Iqaluit’s musical ambassadors
Aqsarniit choir performs in Ottawa, brings Nunavut to Cape Breton
IQALUIT — Thirteen-year-old Noodloo Pishuktie says she was surprised nerves didn’t get the best of her during the Aqsarniit Quviasuttittijiit performance in Ottawa over the Canada Day weekend.
“Just singing O Canada on Canada Day… it was really nice and it went fine,” she says, reflecting on her adventure in the South.
Pishuktie and 23 other girls of the performing group from Aqsarniit School in Iqaluit headed south June 27 for the 2001 Unisong Festival in Ottawa. The five-day festival brings together students from across Canada to sing patriotic music.
When Governor General Adrienne Clarkson saw the choir perform here in 1999 she invited them to represent Nunavut at the 2001 gathering. After raising nearly $20,000 on their own and scraping up another $20,000 in sponsorships, the group was off on a musical whirlwind tour.
“The girls were dying of the heat – it was 30-plus,” says Carol Horn, one of the choir’s two directors. “The thing that was lovely was that three of them had never been on a plane nor seen a tree before, so that was just phenomenal.”
“For me they went from not even being able to carry a tune in a handbag to singing on national TV and singing in the National Arts Centre, and they just took it all in stride,” Horn says. “Any fears they had they just covered with concentration and performing, and they were lovely, they truly were.”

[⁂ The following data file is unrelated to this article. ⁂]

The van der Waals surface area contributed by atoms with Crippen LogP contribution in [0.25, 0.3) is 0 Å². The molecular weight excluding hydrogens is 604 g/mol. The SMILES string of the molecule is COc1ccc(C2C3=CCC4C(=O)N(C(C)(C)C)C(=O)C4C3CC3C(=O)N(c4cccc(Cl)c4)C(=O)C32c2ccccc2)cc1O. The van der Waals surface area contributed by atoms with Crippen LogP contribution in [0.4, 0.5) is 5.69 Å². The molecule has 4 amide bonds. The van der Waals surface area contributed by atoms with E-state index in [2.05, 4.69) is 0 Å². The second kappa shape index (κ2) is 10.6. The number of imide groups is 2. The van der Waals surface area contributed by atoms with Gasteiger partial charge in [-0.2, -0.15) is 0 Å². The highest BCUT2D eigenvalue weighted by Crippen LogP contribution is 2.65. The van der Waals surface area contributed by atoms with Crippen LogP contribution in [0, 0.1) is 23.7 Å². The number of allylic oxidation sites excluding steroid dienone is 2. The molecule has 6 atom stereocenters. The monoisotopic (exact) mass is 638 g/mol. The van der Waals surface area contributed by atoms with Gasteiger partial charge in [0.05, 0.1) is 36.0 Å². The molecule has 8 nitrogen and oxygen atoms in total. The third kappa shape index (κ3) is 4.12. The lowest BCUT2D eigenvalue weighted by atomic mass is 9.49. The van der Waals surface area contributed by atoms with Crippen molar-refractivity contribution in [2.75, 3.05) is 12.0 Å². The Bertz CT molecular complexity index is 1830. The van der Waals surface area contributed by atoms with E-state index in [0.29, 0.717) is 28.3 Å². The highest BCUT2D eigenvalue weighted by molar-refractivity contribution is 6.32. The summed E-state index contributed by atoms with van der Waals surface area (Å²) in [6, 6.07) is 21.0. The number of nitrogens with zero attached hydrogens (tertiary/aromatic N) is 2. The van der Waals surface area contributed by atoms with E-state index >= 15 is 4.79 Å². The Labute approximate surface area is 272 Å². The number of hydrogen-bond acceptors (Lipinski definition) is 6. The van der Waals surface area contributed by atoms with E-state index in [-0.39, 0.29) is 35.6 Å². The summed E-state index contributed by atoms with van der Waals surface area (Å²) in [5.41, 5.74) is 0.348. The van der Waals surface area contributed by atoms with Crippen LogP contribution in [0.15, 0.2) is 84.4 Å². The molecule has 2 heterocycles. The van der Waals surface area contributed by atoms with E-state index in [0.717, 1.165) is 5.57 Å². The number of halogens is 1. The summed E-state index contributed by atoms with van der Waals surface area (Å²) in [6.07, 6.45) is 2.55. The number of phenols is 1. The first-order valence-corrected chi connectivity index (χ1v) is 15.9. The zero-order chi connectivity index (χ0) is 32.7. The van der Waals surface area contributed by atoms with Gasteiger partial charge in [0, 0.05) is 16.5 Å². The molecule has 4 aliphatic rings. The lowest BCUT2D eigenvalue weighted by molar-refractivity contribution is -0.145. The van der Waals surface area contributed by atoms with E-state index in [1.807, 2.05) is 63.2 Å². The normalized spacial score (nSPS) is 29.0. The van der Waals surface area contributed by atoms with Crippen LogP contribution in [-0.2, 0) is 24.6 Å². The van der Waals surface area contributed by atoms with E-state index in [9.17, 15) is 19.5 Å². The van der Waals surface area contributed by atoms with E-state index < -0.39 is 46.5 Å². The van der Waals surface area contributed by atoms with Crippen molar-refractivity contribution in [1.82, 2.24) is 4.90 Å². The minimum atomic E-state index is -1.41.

In addition to a one-hour performance with other choirs at the National Arts Centre, CBC asked them to sing with Susan Aglukark in a noon-hour show on Parliament Hill.
“That was a big, huge wonderful event because the girls, on rehearsal day, got to spend about an hour sitting around with Susan visiting and talking,” Horn says.
Pishuktie says meeting Aglukark wasn’t quite what she expected. The famous Arviat-born singer was nice, she says, but was busy speaking with all the choir members and having her photo taken with the girls.
After a week in Ottawa, seven of the choir’s fiddle players went on to Cape Breton, N.S., for a 10-day music camp at St. Anne’s Gaelic College of Celtic Arts and Crafts.
The folks at the college were so impressed with the girls that they offered two scholarships for next year’s camp. Horn says a committee has been formed to decide who will take advantage of the offer.
The fiddlers are part of what used to be the Iqaluit fiddle group.
“This was an opportunity to go and find out more about the whaler music, because that’s where the fiddle music comes from in the North. But it was a new experience, it was a new way of fiddling and certainly a new way of accompanying on the piano for us,” Horn says, chuckling. “Yes, I went and took fiddle lesson and it was most humiliating.”
Twelve-year-old Naomi Eegeesiak returned to Iqaluit July 13, and says even though she’s been fiddling for almost five years she learned a lot from the trip.
The girls stayed in a residence at the school and began every morning with Gaelic prayers and singing before attending classes of their choice. Eegeesiak took fiddling classes as well as weaving, Highland dancing, and step-dancing.
She says choir members taught other campers Inuit drumming and a few Inuktitut words.
Since many of the girls are advancing to high school this fall, teachers and parents are meeting to consider basing the choir away from the middle school, so high school students could still participate.
“They’re just so interwoven, they’ve just become such incredibly strong advocates for each other as well as for the North, it’s got a life of its own now.”